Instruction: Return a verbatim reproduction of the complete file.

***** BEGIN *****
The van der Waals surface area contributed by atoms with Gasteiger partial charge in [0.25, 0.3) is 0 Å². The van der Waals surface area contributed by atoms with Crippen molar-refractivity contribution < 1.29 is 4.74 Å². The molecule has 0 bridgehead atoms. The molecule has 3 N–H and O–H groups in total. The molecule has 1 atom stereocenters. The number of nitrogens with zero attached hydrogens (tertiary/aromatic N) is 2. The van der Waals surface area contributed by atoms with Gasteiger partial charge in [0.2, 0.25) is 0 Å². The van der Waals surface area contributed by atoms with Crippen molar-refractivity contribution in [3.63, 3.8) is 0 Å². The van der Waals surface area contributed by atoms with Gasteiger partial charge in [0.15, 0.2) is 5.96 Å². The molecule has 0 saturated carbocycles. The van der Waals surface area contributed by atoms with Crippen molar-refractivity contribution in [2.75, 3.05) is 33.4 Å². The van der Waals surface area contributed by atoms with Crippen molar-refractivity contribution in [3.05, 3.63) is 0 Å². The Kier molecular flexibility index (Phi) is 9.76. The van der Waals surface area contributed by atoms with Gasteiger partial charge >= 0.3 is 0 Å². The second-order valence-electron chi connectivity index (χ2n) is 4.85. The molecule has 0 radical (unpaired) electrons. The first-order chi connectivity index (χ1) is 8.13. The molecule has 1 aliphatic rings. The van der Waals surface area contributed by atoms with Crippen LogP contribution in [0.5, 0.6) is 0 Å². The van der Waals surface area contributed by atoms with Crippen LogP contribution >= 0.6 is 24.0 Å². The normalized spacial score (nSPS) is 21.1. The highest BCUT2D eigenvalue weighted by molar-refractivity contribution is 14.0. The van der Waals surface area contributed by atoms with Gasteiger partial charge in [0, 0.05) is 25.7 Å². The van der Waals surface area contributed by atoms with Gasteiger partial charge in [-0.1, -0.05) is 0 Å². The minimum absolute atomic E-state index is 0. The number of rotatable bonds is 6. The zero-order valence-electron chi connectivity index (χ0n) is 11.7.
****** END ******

The van der Waals surface area contributed by atoms with Gasteiger partial charge in [0.25, 0.3) is 0 Å². The van der Waals surface area contributed by atoms with Crippen molar-refractivity contribution < 1.29 is 4.74 Å². The molecule has 0 bridgehead atoms. The molecule has 3 N–H and O–H groups in total. The molecule has 1 atom stereocenters. The number of nitrogens with zero attached hydrogens (tertiary/aromatic N) is 2. The van der Waals surface area contributed by atoms with Gasteiger partial charge in [0.2, 0.25) is 0 Å². The van der Waals surface area contributed by atoms with Crippen molar-refractivity contribution in [3.63, 3.8) is 0 Å². The van der Waals surface area contributed by atoms with Gasteiger partial charge in [0.15, 0.2) is 5.96 Å². The molecule has 0 saturated carbocycles. The van der Waals surface area contributed by atoms with Crippen molar-refractivity contribution in [2.75, 3.05) is 33.4 Å². The van der Waals surface area contributed by atoms with Crippen molar-refractivity contribution in [3.05, 3.63) is 0 Å². The Kier molecular flexibility index (Phi) is 9.76. The van der Waals surface area contributed by atoms with Gasteiger partial charge >= 0.3 is 0 Å². The second-order valence-electron chi connectivity index (χ2n) is 4.85. The molecule has 0 radical (unpaired) electrons. The first-order chi connectivity index (χ1) is 8.13. The molecule has 1 aliphatic rings. The van der Waals surface area contributed by atoms with Crippen LogP contribution in [0.5, 0.6) is 0 Å². The van der Waals surface area contributed by atoms with Crippen LogP contribution >= 0.6 is 24.0 Å². The normalized spacial score (nSPS) is 21.1. The highest BCUT2D eigenvalue weighted by molar-refractivity contribution is 14.0. The van der Waals surface area contributed by atoms with Gasteiger partial charge in [0, 0.05) is 25.7 Å². The van der Waals surface area contributed by atoms with Gasteiger partial charge in [-0.1, -0.05) is 0 Å². The minimum absolute atomic E-state index is 0. The number of rotatable bonds is 6. The zero-order valence-electron chi connectivity index (χ0n) is 11.7.